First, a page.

Sukot completes two cycles in our festival calendar, making it rich in meaning and joy. On one hand, it completes the cycle of the three pilgrimage festivals (the three times a year our ancestors would make pilgrimage from wherever they were in the land to celebrate at the Temple in Jerusalem), begun, with Pesach and then followed by Shavuot and Sukot. On the other, it completes the series of Tishrei festivals, begun with Rosh Hashanah and Yom Kippur.
The three pilgrimage festivals each have an agricultural, historical and religious element. Pesach commemorates the beginning of the spring harvest, the exodus from Egypt and the concept of freedom and redemption. Shavuot commemorates the end of the spring harvest, the giving of Torah in Sinai, and the concept of revelation. Sukkot commemorates the end of the autumn harvest, the wandering in the wilderness of Sinai for 40 years and the concept of creation.
In its religious component, Sukot marks the perfect culmination to the celebrations of Tishrei. Tishrei corresponds to Libra in the Zodiac, whose symbol is that of the Scales. It is in this month that we think of our lives as being in the balance between life and death, good and bad, blessing and curse. The major traditions of Sukot — building and dwelling in the Sukah and taking the four species (lulav, etrog, willow and myrtle), amplify this sense of life in the balance. The main symbol of the Sukkah allows in a delicate balance of light and shade and is a fragile structure – providing us a sense of shelter, but not permanence. By eating and dwelling in our Sukkah these seven days, we sense the fragility and preciousness of our own lives, reminding ourselves of our humble place in creation. Similarly, the four species are beautiful at the beginning of the seven days, but over the week of Sukkot begin to wilt and die. We are reminded throughout the days of the Sukot of the beauty of creation, and also the impermanence of all things in the physical realm.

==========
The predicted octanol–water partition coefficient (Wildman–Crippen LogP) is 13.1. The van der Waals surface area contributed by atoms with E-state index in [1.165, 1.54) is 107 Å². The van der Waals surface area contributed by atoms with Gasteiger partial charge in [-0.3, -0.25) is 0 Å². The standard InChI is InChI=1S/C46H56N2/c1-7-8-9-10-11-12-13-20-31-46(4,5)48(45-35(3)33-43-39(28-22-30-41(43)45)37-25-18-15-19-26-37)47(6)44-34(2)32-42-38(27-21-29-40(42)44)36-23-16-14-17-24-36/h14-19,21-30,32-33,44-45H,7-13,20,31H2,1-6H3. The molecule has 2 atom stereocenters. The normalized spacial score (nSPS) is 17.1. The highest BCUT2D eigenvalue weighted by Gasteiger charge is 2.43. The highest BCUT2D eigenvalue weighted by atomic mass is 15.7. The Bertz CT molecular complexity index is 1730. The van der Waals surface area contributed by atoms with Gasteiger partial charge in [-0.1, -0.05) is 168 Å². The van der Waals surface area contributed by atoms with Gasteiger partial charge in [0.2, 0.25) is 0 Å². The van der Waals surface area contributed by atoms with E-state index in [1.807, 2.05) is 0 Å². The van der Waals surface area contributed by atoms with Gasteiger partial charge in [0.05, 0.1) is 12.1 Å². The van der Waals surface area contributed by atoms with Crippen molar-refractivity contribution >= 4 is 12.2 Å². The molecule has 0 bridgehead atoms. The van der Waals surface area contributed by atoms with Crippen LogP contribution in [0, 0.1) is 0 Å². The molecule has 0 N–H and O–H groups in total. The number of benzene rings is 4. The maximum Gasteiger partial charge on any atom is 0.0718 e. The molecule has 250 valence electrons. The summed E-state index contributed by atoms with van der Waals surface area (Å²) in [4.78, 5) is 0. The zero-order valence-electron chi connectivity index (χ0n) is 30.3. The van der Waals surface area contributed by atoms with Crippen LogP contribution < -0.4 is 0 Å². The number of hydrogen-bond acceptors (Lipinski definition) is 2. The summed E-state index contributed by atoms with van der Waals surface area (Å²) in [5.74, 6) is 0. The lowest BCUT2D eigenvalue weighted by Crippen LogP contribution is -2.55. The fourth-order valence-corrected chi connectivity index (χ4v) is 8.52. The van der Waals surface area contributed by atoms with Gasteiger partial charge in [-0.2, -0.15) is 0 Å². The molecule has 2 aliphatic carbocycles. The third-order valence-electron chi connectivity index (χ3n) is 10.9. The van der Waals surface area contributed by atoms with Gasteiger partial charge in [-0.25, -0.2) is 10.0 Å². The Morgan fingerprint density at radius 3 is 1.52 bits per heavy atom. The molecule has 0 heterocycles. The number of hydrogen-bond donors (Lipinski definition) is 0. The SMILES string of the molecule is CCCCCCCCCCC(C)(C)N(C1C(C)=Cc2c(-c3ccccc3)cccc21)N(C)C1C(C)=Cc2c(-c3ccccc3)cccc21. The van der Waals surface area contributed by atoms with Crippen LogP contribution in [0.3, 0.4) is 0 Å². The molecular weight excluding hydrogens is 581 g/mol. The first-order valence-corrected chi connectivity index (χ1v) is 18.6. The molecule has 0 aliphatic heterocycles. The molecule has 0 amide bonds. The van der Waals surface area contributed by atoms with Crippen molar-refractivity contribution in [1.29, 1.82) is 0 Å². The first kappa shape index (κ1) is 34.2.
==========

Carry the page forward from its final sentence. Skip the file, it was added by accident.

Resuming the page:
Further, the process of introspection and repentance that begins with Rosh Hashanah culminates with Hoshanah Rabbah, the last day of Sukkot. We acknowledge this tradition by reciting Psalm 27 through the month of Elul as a prelude to Rosh Hashanah, concluding with the recitation of the psalm on Hoshanah Rabbah. Similarly, on this last day of Sukkot, we recite our final petitions to have a year of blessing and goodness through a series of salvation prayers (hoshanot in Hebrew). While Sukkot is a great celebration that balances the intense 10 days of introspection from Rosh Hashanah through Yom Kippur, it also continues to remind us of our lives “in the balance.”
There are many beautiful traditions associated with Sukot – from the taking of the four species, dwelling in the Sukkot, inviting in guests, both real and remembered, and making processions each day around the bimah in the synagogue. The celebration of Sukot, both in its placement in the calendar and in its traditions, is the highlight of the celebrations of Judaism. In humility we give thanks for what we have and who we are. No wonder that the tradition simply knows it as “He-Chag”, The Festival.